For a good chunk of Mad Men’s run, the driving force behind each episode was the question of “Who is Don Draper?” Now, with Don seemingly content in his marriage to Megan, strangling the harlots of his dreams in some sort of subconscious war with the old Don’s womanizing ways, it seems that the question has evolved. Now, the question is, “Who is everyone else?”
“Signal 30” and Mad Men’s new preoccupation with late '60s mass murderers drove this point home faster than Don and Megan’s nookie-laden commute back to the city after their Saturday night in the suburbs with Pete and Trudy Campbell. (Loved the jacket, Don. Hope you bust it out at the SCDP Halloween party this year. You’ll make a lovely test pattern.)
Charles Whitman’s August 1, 1966 rampage at the University of Texas at Austin provided the latest horrifying backdrop to a Mad Men storyline and while the shootings in Texas didn’t have quite the same impact on everyone as the nurse murders in Chicago appeared to last week, the purveying feeling of a massive societal unbalance continued to touch the margins of everything.
In some ways, Whitman’s rampage was more jarring due to his seemingly upstanding image. He was a former Marine, an engineering student, the product of a middle-class upbringing, and the handsome husband to a beautiful wife. While there is no justifying his actions, it’s impossible to tell his story without mentioning the brain tumor that was discovered during autopsy, thought by many to explain why he seemingly snapped. While it isn’t a complete pardon for his crimes, it certainly humanizes him, rationalizing his actions as something that he couldn’t control. He becomes a sick man, rather than an evil man, someone that society can at least attempt to understand.
The high-class world that Don, Pete, Roger, and Lane occupy on Mad Men is carefully constructed around a strict adherence to roles. It would be dizzyingly easy to topple the structure if someone chose to act out: We got a taste of this last season when Don’s drinking began to overshadow his golden touch. We see it in the ongoing attitude toward African American secretary Dawn, in the sentiment that she doesn’t really belong on Madison Avenue, that she is unworthy of such an “illustrious” position. And in Betty’s struggles with her weight, what she perceives as fading beauty, a loss of status on her part. We saw it last week as Peggy debated the masculinity she's been forced to adopt in order to succeed as a female copywriter at SCDP, and Joan’s decision to ditch married life, despite the fact that the role of housewife was one that she seemingly pined for in Mad Men's early storylines. And finally, we saw it again in “Signal 30” with Ken’s struggle to balance his dual roles of account manager and writer, Pete’s difficulty in navigating his life in the suburbs, and Lane’s fish-out-of-water routine in trying to woo an account of his very own with Jaguar.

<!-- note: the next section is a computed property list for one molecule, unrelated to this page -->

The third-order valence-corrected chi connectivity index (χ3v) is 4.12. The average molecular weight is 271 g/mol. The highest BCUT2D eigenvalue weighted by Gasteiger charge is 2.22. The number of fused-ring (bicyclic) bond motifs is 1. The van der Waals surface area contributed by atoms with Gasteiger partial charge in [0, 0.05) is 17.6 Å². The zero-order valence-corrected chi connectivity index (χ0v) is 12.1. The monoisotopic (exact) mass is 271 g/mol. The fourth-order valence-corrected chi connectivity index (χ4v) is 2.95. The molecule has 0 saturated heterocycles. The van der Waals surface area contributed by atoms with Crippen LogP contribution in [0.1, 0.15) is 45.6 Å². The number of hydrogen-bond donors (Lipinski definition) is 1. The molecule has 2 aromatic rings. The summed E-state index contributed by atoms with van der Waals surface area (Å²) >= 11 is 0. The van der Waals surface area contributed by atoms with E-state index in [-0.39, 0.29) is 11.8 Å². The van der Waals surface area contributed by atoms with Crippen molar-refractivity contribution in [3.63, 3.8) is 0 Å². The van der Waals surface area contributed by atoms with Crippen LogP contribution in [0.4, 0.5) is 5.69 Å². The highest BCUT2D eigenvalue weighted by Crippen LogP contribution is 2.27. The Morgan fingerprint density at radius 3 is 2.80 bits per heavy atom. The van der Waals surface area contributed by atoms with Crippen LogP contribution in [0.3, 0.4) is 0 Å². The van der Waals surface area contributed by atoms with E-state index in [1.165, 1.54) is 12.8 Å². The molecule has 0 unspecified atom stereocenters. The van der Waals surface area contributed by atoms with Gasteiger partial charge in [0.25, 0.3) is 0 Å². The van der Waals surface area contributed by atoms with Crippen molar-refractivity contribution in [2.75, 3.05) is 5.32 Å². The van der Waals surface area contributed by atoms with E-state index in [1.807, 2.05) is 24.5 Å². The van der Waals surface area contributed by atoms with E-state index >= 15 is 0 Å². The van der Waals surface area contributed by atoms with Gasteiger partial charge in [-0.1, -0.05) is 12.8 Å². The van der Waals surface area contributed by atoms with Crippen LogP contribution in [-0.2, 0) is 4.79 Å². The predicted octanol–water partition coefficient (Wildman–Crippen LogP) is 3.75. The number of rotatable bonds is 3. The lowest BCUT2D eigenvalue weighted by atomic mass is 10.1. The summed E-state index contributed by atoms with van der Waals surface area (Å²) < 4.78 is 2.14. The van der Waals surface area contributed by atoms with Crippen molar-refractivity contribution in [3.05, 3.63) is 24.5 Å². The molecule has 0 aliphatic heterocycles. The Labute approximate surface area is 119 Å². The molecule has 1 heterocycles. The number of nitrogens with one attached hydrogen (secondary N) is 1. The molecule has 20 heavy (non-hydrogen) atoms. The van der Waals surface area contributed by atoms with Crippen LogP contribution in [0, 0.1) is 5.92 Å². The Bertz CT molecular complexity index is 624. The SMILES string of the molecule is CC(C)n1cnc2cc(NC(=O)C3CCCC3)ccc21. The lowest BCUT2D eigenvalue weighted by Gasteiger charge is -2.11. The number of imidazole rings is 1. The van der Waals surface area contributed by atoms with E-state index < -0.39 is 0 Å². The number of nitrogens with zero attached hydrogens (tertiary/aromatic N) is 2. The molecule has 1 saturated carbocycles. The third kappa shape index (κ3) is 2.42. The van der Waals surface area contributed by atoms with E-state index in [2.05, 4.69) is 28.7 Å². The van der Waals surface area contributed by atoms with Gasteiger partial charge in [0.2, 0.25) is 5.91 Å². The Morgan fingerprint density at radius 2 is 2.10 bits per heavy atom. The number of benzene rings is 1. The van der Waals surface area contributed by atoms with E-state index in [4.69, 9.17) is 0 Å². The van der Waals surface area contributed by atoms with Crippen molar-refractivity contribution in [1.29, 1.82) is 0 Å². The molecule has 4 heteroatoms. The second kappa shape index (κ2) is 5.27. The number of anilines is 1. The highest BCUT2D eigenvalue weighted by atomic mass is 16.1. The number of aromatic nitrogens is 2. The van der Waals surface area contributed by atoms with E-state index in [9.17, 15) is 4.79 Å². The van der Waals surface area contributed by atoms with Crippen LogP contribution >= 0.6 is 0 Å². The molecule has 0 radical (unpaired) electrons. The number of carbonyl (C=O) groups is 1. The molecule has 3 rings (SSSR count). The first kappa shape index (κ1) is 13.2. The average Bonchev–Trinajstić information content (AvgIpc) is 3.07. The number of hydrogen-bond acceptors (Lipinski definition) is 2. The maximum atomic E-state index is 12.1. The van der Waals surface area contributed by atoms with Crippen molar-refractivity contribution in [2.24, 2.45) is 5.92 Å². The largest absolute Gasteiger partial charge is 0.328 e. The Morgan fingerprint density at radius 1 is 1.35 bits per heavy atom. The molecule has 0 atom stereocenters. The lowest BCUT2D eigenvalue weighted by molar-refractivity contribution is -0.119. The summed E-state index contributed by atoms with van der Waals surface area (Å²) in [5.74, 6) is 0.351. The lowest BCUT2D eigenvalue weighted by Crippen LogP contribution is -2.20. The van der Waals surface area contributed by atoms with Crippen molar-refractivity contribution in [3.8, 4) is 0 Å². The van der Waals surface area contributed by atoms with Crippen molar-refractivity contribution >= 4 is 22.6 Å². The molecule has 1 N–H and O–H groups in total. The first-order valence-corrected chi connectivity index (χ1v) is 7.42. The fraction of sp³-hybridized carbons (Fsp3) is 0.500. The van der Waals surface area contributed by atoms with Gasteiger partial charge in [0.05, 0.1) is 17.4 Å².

Don, for once, seemed to be in his comfort zone, which in and of itself was a jarring visual. We have spent four previous seasons with the hard-drinking, heavy-smoking, banging-everything-that-moves Don Draper and suddenly, he is the wise old man giving marital advice in the back of a taxi to a disheveled Pete Campbell. It was weird for us, as an audience with a set concept of what Mad Men norms are, but for the character of Don Draper as he exists in the Mad Men universe, he seemed very much at ease. For now, Don knows who he is, further rejecting any confusion by correcting one of the women at Pete and Trudy’s dinner when she mispronounced Charles Whitman’s last name. Technically, they share a last name, the mass murderer and Don, and it’s a last name that Don Draper has spent most of the series trying to distance himself from. He said it without flinching, without a speck of nervousness, essentially “othering” it by giving it over wholly to a man who had recently struck fear into the American consciousness. THAT man is a Whitman. Don is not a Whitman. THAT man was confused. Don is not confused.
Of course, TECHNICALLY Don is a Whitman. And honestly, Don is often confused about who and what he is. I don’t want to say that he’s going to snap at some point this season, but I certainly won’t be surprised when/if it happens. But I will be a little bit sad. After all, much like Charles Whitman, Don Draper/Dick Whitman is not a monster at heart.
1. Did everyone else heave a sigh of relief when Pete DIDN’T get to bang the high school girl?
2. Who were you cheering for in the Great Partner Meeting Smackdown of ’66? Pete or Lane? Did anyone share my hivemind and think it would devolve into a slapfight? Were you disappointed when it didn’t? (I was.)